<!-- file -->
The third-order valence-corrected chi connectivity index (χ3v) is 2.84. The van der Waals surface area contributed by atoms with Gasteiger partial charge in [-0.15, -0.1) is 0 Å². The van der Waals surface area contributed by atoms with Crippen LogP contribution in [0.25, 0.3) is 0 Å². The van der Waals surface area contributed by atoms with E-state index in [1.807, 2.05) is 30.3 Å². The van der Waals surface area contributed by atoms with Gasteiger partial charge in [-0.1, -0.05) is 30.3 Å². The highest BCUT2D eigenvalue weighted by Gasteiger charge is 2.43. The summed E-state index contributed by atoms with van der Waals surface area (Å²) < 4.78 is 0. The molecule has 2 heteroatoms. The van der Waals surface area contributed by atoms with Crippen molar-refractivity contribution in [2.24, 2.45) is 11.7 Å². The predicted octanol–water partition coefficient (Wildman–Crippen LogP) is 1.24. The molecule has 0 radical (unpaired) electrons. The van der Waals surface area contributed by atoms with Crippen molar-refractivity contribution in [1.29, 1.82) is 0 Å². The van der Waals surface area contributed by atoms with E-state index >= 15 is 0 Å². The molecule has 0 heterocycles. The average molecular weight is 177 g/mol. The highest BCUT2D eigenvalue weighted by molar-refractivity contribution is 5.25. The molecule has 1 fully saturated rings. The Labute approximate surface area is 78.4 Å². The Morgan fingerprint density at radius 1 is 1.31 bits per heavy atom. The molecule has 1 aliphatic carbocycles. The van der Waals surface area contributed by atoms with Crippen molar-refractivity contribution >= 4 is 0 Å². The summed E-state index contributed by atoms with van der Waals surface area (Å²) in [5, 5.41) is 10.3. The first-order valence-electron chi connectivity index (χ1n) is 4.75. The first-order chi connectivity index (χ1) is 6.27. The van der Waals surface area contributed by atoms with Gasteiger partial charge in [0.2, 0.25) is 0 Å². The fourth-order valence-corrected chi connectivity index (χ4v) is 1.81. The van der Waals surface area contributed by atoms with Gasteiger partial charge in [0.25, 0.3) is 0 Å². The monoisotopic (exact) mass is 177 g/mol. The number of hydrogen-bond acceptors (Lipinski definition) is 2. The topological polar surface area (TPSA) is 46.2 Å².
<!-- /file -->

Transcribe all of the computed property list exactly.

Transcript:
The third-order valence-corrected chi connectivity index (χ3v) is 2.84. The van der Waals surface area contributed by atoms with Gasteiger partial charge in [-0.15, -0.1) is 0 Å². The van der Waals surface area contributed by atoms with Crippen LogP contribution in [0.25, 0.3) is 0 Å². The van der Waals surface area contributed by atoms with E-state index in [1.807, 2.05) is 30.3 Å². The van der Waals surface area contributed by atoms with Gasteiger partial charge in [-0.1, -0.05) is 30.3 Å². The highest BCUT2D eigenvalue weighted by Gasteiger charge is 2.43. The summed E-state index contributed by atoms with van der Waals surface area (Å²) < 4.78 is 0. The molecule has 2 heteroatoms. The van der Waals surface area contributed by atoms with Crippen molar-refractivity contribution in [2.24, 2.45) is 11.7 Å². The predicted octanol–water partition coefficient (Wildman–Crippen LogP) is 1.24. The molecule has 0 radical (unpaired) electrons. The van der Waals surface area contributed by atoms with Crippen molar-refractivity contribution in [1.29, 1.82) is 0 Å². The van der Waals surface area contributed by atoms with E-state index >= 15 is 0 Å². The molecule has 0 heterocycles. The average molecular weight is 177 g/mol. The highest BCUT2D eigenvalue weighted by molar-refractivity contribution is 5.25. The molecule has 1 fully saturated rings. The Labute approximate surface area is 78.4 Å². The Morgan fingerprint density at radius 1 is 1.31 bits per heavy atom. The molecule has 1 aliphatic carbocycles. The van der Waals surface area contributed by atoms with Crippen molar-refractivity contribution >= 4 is 0 Å². The summed E-state index contributed by atoms with van der Waals surface area (Å²) in [5, 5.41) is 10.3. The first-order valence-electron chi connectivity index (χ1n) is 4.75. The first-order chi connectivity index (χ1) is 6.27. The van der Waals surface area contributed by atoms with Gasteiger partial charge in [0.2, 0.25) is 0 Å². The fourth-order valence-corrected chi connectivity index (χ4v) is 1.81. The van der Waals surface area contributed by atoms with Gasteiger partial charge in [0.25, 0.3) is 0 Å². The monoisotopic (exact) mass is 177 g/mol. The number of hydrogen-bond acceptors (Lipinski definition) is 2. The topological polar surface area (TPSA) is 46.2 Å².